A Letter to My Daughter: To Read When History Tells You about Donald Trump




To My Dear Little Daughter,

You, my spunky girl, are the best person I know. You are unwaveringly nice. It has never, for one moment, occurred to you to judge anyone based on anything other than their kindness. Your world is limitless – it’s incredible. Being 3-1/2 is the most beautiful thing I’ve ever witnessed.

I know the world, and not just your doting parents, will sculpt and form you, as you grow, which is why my great hope is for you to live in the most just, accepting, generous, and intelligent realm possible.

So, today, I am just so profoundly sorry for this box of evil spirits that my country has loosed upon our world this week.

You know that you are American (and Australian, of course). What you know about America is that you love visiting your adoring family. You know that you get to eat a lot of hot dogs, and something called “nachos,” that you’ve never even heard of before. People are effusive towards you, you get gifts, and you always have the most incredible adventures.

I have to tell you, kiddo, that even though I’ve lived a bit more life than you, and have seen a lot more of America, that my perception of our country has always been pretty optimistic, too. Aside from two years in New York, I have always been a “Blue” in the reddest of “Red” states. John McCain was my Congressman. Then Newt Gingrich. Then Marco Rubio. I’ve known quite well the Religious Right. When I was in college, the KKK marched a block from my campus. My own father was an atheist with a PhD who, inexplicably, loved nothing more than a good riling up from his radio pal, Rush Limbaugh. Yet, despite some serious ideological differences, I always had this feeling that the people of America – the vast majority of them, anyway – had big hearts and an inherent sense of kindness. Blues and Reds might disagree on many things, but we could mostly get along, and there was a cultural thread of decency that knitted us together.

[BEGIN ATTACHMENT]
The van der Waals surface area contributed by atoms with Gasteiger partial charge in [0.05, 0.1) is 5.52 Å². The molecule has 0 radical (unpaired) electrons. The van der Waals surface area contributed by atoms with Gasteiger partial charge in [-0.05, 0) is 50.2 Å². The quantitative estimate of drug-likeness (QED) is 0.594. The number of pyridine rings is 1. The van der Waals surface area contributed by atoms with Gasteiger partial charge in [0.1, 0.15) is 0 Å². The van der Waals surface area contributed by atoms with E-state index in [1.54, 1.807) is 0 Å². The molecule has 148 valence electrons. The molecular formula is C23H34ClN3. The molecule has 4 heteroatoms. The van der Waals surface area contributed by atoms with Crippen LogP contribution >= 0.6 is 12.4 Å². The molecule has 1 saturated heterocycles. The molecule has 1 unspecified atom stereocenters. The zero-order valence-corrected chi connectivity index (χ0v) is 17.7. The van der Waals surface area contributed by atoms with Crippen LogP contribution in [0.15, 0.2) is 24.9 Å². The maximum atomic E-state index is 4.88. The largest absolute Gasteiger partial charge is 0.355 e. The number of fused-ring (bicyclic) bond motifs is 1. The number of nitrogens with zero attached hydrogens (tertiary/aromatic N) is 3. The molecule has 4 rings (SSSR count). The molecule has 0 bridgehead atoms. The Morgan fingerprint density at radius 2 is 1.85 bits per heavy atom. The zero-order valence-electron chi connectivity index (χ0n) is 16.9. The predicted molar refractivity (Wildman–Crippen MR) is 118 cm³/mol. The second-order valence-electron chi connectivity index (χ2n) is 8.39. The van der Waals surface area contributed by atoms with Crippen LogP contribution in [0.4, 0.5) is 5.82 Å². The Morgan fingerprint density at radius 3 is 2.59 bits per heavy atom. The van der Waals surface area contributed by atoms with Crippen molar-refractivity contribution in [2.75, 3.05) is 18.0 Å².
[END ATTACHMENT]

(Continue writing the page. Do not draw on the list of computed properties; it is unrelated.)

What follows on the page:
My girl. I am so sorry, but I have somehow gotten things wrong. Hence, the first President you will be able to remember is not the graceful, diplomatic Obama of your toddler years. It’s not, though it brings me to tears to say this, a woman who dedicated her life to people like you – children and girls. A woman who I believe to my very core is so much more good than not. Instead, America has risen to the highest literal and symbolic office in the world, a man who would judge you by your looks, on a scale of 1-10. A man who thinks it’s just “guy stuff” to grab your genitals, as if he owns them, not you. A man who thinks your biological functions are disgusting. You, my perfect little person, are nothing but flawed, in his eyes.

This election is historic. Maybe, when you’re old enough to learn about 2016, you’ll have some questions about where your mother stood. These are the things I’d want you to know:

  • I have been sickened by the words we’ve heard Donald Trump say about women, immigrants, refugees, the disabled, and minorities. His values are so far from the values I carry, and those that I would wish for you.
  • I would not, to my last breath on this Earth, cast a vote for a person who would strip away health care, reproductive rights, or the rights of our gay friends to marry.